I feel a hand on my sleeping-bag-encased foot, shaking it. Time to get up. The exact time varies according to when we have to load-up for mission. Sometimes you get to sleep in a little, sometimes you don't. I really can't complain about the amount of sleep we get, it's just that the quality of the sleep is sometimes lacking. Remember the scene in Enemy at the Gates, where Vasily Zietsev and his Red Army girlfriend get it on in a tunnel, amid hordes of sleeping soldiers? That's what our plywood squadbay looks like. Probably smells about the same, too. It would be considerably more amenable if Rachel Weisz was in the cot next to mine, but instead I got a kid from Missouri who looks and sounds like Gomer Pyle. Life is so unfair...
This is what I call the thirty minutes or so that I lay in bed staring at the ceiling, or at the dimly lit figures around me. It's that wonderful time of the morning, right after waking up, when one's brain is still full of the velvet fumblings of dreamtime, the afterglow where life is comfortably numb and yet somehow also prophetically clear. I imagine it must be something like the first few seconds after birth; at least until the completely-uncalled-for slap of the doctor's hand on your three-minute-old butt. It's that precious time before your personality and day-to-day worries come online, a moment of clarity to watch the sunlight streaming down from the bullet-riddled skylight above you, and reflect on exactly how it is that you fucked up so badly as to have your life bring you to this special place...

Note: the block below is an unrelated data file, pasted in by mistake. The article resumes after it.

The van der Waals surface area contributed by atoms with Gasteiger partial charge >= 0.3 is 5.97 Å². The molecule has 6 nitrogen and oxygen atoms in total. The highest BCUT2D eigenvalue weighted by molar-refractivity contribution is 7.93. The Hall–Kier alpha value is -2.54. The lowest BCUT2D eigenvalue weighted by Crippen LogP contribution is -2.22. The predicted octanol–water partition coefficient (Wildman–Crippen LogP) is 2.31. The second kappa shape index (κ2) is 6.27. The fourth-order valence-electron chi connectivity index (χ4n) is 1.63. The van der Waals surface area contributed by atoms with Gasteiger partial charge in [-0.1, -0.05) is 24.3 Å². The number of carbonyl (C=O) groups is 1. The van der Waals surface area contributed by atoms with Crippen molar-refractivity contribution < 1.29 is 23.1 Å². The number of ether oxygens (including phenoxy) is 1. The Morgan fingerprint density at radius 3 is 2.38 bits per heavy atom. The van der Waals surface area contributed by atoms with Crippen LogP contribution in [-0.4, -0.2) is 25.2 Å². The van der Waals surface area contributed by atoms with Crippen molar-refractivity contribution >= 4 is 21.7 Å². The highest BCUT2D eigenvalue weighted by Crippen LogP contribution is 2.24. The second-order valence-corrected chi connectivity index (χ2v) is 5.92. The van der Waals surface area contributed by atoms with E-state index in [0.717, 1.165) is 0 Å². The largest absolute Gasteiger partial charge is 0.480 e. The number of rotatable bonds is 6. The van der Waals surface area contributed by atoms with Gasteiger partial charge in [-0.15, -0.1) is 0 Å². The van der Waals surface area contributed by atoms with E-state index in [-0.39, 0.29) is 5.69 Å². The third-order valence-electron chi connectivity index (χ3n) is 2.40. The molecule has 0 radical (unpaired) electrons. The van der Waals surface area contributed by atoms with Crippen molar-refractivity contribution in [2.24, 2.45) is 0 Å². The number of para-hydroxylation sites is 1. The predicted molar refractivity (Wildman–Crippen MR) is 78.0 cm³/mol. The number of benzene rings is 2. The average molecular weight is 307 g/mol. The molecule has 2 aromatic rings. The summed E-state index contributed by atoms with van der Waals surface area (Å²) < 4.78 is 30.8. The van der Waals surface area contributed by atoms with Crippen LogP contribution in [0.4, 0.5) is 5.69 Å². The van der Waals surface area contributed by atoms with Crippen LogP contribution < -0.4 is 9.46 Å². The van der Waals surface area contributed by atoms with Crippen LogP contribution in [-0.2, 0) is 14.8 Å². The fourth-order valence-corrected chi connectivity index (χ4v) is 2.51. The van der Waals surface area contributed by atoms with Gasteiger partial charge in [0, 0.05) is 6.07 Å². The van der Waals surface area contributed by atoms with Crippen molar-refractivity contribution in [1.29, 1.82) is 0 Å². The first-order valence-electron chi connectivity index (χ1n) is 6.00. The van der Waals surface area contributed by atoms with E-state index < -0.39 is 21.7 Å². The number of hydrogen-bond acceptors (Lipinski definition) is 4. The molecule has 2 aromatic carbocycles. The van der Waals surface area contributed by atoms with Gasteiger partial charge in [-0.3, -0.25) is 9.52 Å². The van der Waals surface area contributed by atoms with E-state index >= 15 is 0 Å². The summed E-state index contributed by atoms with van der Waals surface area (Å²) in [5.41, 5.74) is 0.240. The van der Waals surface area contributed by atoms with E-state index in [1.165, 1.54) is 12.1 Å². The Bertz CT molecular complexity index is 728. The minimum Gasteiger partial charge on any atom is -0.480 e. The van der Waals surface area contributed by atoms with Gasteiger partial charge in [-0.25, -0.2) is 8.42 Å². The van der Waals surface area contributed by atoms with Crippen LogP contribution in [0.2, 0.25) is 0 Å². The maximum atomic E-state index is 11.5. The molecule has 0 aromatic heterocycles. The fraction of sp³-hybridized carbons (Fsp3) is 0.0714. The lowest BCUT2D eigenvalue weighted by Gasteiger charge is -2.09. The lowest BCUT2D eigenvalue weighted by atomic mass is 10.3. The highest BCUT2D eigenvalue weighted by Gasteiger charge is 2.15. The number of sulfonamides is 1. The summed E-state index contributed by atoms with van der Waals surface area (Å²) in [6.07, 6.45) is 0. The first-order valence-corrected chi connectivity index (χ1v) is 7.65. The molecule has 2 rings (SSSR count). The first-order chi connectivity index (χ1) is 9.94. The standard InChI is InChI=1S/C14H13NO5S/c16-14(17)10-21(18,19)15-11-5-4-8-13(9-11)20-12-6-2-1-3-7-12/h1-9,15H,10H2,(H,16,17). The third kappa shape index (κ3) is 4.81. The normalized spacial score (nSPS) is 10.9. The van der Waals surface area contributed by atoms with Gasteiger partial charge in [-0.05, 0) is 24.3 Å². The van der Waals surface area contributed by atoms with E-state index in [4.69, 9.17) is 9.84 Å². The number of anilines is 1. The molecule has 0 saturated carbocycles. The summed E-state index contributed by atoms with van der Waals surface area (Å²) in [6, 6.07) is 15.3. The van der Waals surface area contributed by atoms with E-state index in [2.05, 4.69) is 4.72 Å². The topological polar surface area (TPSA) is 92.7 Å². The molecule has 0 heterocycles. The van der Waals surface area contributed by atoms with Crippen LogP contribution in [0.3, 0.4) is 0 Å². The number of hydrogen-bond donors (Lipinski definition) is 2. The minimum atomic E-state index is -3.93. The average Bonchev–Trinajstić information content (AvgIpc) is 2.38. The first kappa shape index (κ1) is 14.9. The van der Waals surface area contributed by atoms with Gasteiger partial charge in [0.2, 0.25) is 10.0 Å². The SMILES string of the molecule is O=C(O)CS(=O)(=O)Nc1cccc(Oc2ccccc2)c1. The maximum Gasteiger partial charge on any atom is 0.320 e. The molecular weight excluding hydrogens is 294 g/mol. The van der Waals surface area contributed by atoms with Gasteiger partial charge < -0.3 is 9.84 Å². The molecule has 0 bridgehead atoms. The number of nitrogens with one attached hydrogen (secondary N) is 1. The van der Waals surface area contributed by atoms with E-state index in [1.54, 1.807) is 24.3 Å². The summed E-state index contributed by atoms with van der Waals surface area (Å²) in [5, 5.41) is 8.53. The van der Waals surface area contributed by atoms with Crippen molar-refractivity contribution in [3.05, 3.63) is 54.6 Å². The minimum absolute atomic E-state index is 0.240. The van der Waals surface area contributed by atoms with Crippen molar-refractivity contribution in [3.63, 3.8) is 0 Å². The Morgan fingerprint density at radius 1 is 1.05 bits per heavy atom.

That's what the military calls it. Here, it is the same five-minute ritual, every morning, and is probably a far less thorough exercise than originally imagined in FM 22-11. Pull out the electric razor, that little square of German engineering, and mow down the grizzled whiskers which assault my grubby neck. There's no hot water in the Termite Mound, and you only get a shower every six to ten days. Which means that next, it's time for that other marvel of modern technology -- Baby Wipes. And the ritual I have dubbed "Schwabin' die Nutzen", a critical task in an environment in which you spend at least ten hours a day in full body armor in desert heat, with only passing acquaintance with running water. It's a procedure best completed quickly, yet thoroughly, beneath the covering graces of one's sleeping bag, and accompanied with a wide grin and a hearty, "Hey, good morning! Howyadoin'?" to any and all female soldiers that happen to march by your cot mid-swab.
Slip on a clean set of Underarmor underwear, carefully select my boot socks (shall we go with the compressing yet strangely thin fabric of Underarmor socks, or the cushy yet sweat-inducing embrace of a pair of Thorlos, or something in-between, like an In Genius pair of foot warmers?), and put on the same ACU uniform that I've been wearing for the past week.
There is a simple yet undeniable curse to putting on a clean pair of ACUs. Within thirty minutes you will spill coffee, splash in mud, drip ketchup, or somehow otherwise stain the virgin glories of said pristine uniform. Iraq is a filthy place, so you might as well wear the same set for a good period of time, which is fine, since you only get to send out your laundry twice a month or so anyway.